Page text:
Rabies is a rapidly progressive, acute infectious disease of the central nervous system (CNS) in humans and animals that is caused by infection with rabies virus. The infection is normally transmitted from animal vectors. Rabies has encephalitic and paralytic forms that progress to death.
Rabies virus is a member of the family Rhabdoviridae. Two genera in this family, Lyssavirus and Vesiculovirus, contain species that cause human disease. Rabies virus is a lyssavirus that infects a broad range of animals and causes serious neurologic disease when transmitted to humans. This single-strand RNA virus has a nonsegmented, negative-sense (antisense) genome that consists of 11,932 nucleotides and encodes 5 proteins: nucleocapsid protein, phosphoprotein, matrix protein, glycoprotein, and a large polymerase protein. Rabies virus variants, which can be characterized by distinctive nucleotide sequences, are associated with specific animal reservoirs. Six other non–rabies virus species in the Lyssavirus genus have been reported to cause a clinical picture similar to rabies. Vesicular stomatitis virus, a vesiculovirus, causes vesiculation and ulceration in cattle, horses, and other animals and causes a self-limited, mild, systemic illness in humans (see “Other Rhabdoviruses,” below).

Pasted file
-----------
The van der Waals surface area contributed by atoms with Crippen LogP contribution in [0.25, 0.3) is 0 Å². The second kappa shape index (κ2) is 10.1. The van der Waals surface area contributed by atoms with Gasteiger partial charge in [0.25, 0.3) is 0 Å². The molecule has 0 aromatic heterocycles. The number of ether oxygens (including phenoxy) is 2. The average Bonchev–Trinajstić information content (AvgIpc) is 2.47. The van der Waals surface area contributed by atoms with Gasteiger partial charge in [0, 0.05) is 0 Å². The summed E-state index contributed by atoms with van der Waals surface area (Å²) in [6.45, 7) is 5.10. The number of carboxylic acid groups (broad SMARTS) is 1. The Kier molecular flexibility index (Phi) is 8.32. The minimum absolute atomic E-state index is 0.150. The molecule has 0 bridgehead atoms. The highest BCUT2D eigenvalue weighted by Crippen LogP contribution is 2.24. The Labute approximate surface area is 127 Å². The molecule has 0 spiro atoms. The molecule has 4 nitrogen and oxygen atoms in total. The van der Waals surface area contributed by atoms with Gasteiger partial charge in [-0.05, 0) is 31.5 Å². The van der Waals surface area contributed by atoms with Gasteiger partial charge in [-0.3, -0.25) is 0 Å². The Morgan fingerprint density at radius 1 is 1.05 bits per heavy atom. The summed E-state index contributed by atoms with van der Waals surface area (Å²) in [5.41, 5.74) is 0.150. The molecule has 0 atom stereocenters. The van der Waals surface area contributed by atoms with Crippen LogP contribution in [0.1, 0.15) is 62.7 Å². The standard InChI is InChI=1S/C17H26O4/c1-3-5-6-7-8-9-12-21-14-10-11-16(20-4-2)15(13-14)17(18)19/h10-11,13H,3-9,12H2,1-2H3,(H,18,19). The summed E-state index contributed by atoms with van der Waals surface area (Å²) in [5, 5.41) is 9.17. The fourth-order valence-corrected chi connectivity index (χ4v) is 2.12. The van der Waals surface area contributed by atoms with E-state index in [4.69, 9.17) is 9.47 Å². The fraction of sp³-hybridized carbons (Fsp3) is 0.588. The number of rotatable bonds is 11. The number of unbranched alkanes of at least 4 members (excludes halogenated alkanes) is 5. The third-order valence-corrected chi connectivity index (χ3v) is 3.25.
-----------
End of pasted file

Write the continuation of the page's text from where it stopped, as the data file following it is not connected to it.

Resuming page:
Rabies is a zoonotic infection that occurs in a variety of mammals throughout the world except in Antarctica and on some islands. Rabies virus is usually transmitted to humans by the bite of an infected animal. Worldwide, endemic canine rabies is estimated to cause 59,000 human deaths annually. Most of these deaths occur in Asia and Africa, with rural populations and children most frequently affected. Thus, in many resource-poor and resource-limited countries, canine rabies continues to be a threat to humans. However, in Latin America, rabies control efforts in dogs have been quite successful in recent years. Endemic canine rabies has been eliminated from the United States and most other resource-rich countries. Rabies is endemic in wildlife species, and a variety of animal reservoirs have been identified in different countries of the world (Fig. 203-1). Surveillance data from 2015 identified 5508 confirmed animal cases of rabies in the United States and Puerto Rico. Only 7.6% of these cases were in domestic animals, including 244 cases in cats, 67 in dogs, and 85 in cattle. In North American wildlife reservoirs, including bats, raccoons, skunks, and foxes, the infection is endemic, with involvement of one or more rabies virus variants in each reservoir species (Fig. 203-2). “Spillover” of rabies to other wildlife species and to domestic animals occurs. Bat rabies virus variants are present in every state except Hawaii and are responsible for most indigenously acquired human rabies cases in the United States. Raccoon rabies is endemic along the entire eastern coast of the United States. Skunk rabies is present in the midwestern states, with another focus in California. Rabies in foxes occurs in Texas, New Mexico, Arizona, and Alaska.